From Alexandria Ocasio-Cortez to Ilhan Omar, the Secret Meanings Behind the 2019 Congresswomen's Fashion Choices

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The swearing-in ceremony of the 116th U.S. Congress was an emotional one, as a historic number of women and a slew of “firsts” joined the House of Representatives. And even before members of the new class took their oaths, several shared their excitement about this moment on social media—clips and photos from the Washington, D.C., airport, snaps of the name plates outside their offices, images of their families, who’d tagged along for the ride…and, in at least one case, an #OOTD.

Representative Rashida Tlaib of Michigan, the first Palestinian American woman and one of the two first Muslim women to serve in Congress, announced she’d be borrowing a traditional thobe from her mother to be sworn in. Representative Ilhan Omar of Minnesota, who joins her as the other first Muslim woman and is also the first Somali American person elected to Congress, became the first to wear a hijab and declared she’d challenge a 181-year ban on headwear on the House floor when she arrived in D.C. And given that Representative Alexandria Ocasio-Cortez of New York was fielding criticism from conservatives about her wardrobe weeks before her official start date, many anticipated what she’d wear to take her oath.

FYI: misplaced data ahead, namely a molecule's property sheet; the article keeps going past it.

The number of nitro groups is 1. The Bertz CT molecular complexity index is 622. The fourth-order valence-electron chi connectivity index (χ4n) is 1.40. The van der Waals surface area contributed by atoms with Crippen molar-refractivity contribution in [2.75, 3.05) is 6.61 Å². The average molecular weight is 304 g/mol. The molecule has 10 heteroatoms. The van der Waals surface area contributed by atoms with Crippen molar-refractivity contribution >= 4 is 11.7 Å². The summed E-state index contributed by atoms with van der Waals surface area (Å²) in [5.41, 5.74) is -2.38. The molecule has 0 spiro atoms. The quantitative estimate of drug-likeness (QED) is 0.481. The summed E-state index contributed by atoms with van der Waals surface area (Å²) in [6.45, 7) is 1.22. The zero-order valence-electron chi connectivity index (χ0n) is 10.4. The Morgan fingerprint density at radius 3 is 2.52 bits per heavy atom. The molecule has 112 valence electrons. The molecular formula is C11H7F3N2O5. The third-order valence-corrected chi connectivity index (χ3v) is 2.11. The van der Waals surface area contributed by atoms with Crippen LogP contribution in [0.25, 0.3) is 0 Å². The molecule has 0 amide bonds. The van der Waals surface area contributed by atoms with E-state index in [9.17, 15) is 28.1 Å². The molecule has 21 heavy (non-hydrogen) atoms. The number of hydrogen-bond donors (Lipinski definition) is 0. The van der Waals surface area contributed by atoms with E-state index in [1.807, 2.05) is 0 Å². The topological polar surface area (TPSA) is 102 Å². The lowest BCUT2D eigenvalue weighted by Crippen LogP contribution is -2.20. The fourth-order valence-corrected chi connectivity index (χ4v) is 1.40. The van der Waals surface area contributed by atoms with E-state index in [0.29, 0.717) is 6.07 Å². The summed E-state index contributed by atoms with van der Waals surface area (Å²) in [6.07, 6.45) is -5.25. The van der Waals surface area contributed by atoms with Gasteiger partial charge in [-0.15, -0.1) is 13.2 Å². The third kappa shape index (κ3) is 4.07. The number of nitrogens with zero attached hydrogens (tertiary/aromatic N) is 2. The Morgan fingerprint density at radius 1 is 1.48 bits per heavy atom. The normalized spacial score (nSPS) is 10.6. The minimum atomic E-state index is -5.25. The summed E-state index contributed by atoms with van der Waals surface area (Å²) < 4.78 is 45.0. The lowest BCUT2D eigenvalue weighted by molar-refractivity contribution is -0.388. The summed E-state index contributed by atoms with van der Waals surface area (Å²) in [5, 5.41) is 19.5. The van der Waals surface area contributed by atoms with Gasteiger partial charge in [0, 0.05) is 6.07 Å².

Fashion choices can speak volumes when a woman is in the public eye—and especially when she’s in public service. It can communicate power (see: Speaker Nancy Pelosi’s viral Max Mara coat), identity (like how members of the Congressional Black Caucus wore kente cloths to President Donald Trump’s 2018 State of the Union address, following his disparaging comments about African nations), and even an agenda (when she was First Lady, Michelle Obama had a whole strategy for championing American designers and for tailoring her fashion choices to wherever she was going). The incoming congresswomen understood that. And their swearing-in outfits reflected it.

Ahead, see how six U.S. Representatives used fashion on their first day on Capitol Hill to send a message to their constituents—and Americans at large—about who they are and what they stand for.



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